Iceland Airwaves – advice on Iceland

Speaking of travel, it’s nearly time for Iceland Airwaves again. Though I won’t be going this year, Mike Hedge recently asked me for some tips to get the most out of Iceland and Airwaves so he can make the most of it.

When I went last year I took loads of photos and my brother and I
recorded a daily hangovercast. In case you missed that last year, or even if you want to listen to it again, you might be pleased to hear that it now has it’s own podcast feed. Subscribe here, or click here to lazily add it to your list in iTunes.

Here’s what I‘d want to know if I was attending Iceland Airwaves, and/or visiting Iceland for the first time. I’ve tweaked the message I sent Mike and dotted a few of my photos around to make it more convincing. These are my tips, but I’d also dearly love to hear what I’ve missed for when I go back one day.

Sam at the Blue Lagoon

The Blue Lagoon geothermal spa is really close to the big airport at Keflavik. You can, and should, arrange (either in advance, or at the airport when you arrive) a transfer from the airport to Reykjavik via the Blue Lagoon. It’s well worth it, and is a very nice way to unwind once you land.

Reykjavik 101 - panorama

101 Reykjavik (the postcode for the middle of Reykjavik, which also lends its name to a charming film) is possibly the most intimate and friendly city centre I’ve ever visited. Even during busy times such as Airwaves, everyone seems to know each other. Noticing that you’re from out of town people will want to help make you feel at home. It’s lovely, once you get used to (or are prepared for) the fact that being able to talk to random strangers on the street is a reasonable thing to do. What, in London or New York it would mark you out as an insane person, is perfectly normal in Reykjavik.

Keriđ crater

It’s well worth hiring a car and going for a drive. You won’t need it for the city, but when you want to get out of the city and see the country you can either rent a car or take a slightly-overpriced coach tour. The car rental option is more fun. Here are some of the things you can see:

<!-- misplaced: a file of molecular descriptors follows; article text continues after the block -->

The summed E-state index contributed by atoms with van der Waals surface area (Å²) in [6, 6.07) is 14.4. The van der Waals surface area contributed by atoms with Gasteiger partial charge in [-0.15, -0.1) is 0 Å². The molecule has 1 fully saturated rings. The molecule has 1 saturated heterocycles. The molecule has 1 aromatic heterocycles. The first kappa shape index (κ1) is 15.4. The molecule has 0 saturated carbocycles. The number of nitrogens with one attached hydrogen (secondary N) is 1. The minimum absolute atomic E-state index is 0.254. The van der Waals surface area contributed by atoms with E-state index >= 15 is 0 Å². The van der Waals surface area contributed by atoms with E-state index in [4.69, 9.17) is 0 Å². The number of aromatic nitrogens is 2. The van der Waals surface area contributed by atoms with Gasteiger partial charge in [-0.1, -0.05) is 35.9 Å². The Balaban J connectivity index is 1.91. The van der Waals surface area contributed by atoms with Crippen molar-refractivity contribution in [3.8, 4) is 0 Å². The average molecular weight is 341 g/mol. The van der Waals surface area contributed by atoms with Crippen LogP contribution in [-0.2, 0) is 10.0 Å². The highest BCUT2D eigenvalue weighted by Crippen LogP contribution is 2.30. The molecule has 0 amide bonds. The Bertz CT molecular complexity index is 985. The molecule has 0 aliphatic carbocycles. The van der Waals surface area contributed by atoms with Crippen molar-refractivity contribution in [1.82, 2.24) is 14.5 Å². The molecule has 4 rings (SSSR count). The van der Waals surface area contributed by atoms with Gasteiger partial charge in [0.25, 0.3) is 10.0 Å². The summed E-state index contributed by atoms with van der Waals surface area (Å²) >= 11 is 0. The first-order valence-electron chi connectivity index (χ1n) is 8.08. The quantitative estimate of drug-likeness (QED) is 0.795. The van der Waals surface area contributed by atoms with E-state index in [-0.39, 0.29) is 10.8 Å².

• Geysir (the geyser for which all others are named)
  • The waterfall at Gullfoss
  • Lots of other waterfalls (Seljalansfoss, Skogafoss, etc)
  • The Keriđ crater
  • Amazing scenery generally. We just kept stopping the car to take photos.

And in the city of Reykjavik itself…

Baejarins Bestu hot dog place

  • the Baejarins Bestu hotdog place is famously good. You need one of these. Unless you’re a vegetarian of course.
  • The Hallgrímskirkja cathedral has to be seen.
  • I really liked hanging out at the cafe called Prikið (all these ‘ð‘ characters are pronounced ‘th’ by the way), and as a way of getting into the day with a burger (and all too often a beer) for breakfast-at-lunchtime.
  • The lobster soup cafe/shack is called Saegreifinn on the harbour. You Must Absolutely Go There and have lobster soup with bread. Whale & putrefied shark are optional.

Lobster soup

And then there’s Airwaves.

Planning is important here. They publish the list of artists, so take a look through and find the ones you don’t want to miss. It will help you plan ahead when the schedule is released.

You’ll probably find that the venues are more of less themed. Heavier stuff will tend to be scheduled in a particular venue, mellow stuff in another. Last year, the venue called Iðnó was where a lot of the laid back, and sometimes not so laid back, indie stuff was happening. Many local bands played there, with one whole evening dedicated to music published by the Bedroom Community label. A lot of bands on 12 Tonar were there too. Speaking of which, 12 Tonar is also a great record shop, and will no doubt be one of the better off-venue locations again this year. These off-venue gigs are cool, and a good way to warm up in the late afternoon before the main events start.

Nico Muhly, through the window of Kaffibarinn

Some venues will get very busy when the big names are on. bear in mind that about half of the people at Airwaves are locals, who love the fact that big foreign names come over to play. One evening we opted to avoid the crush at the Bloc Party gig, and I’m glad we did. I can see Bloc Party anywhere. I went to Airwaves to listen to icelandic and nordic music rather than stuff imported from the UK, Canada, the US, etc.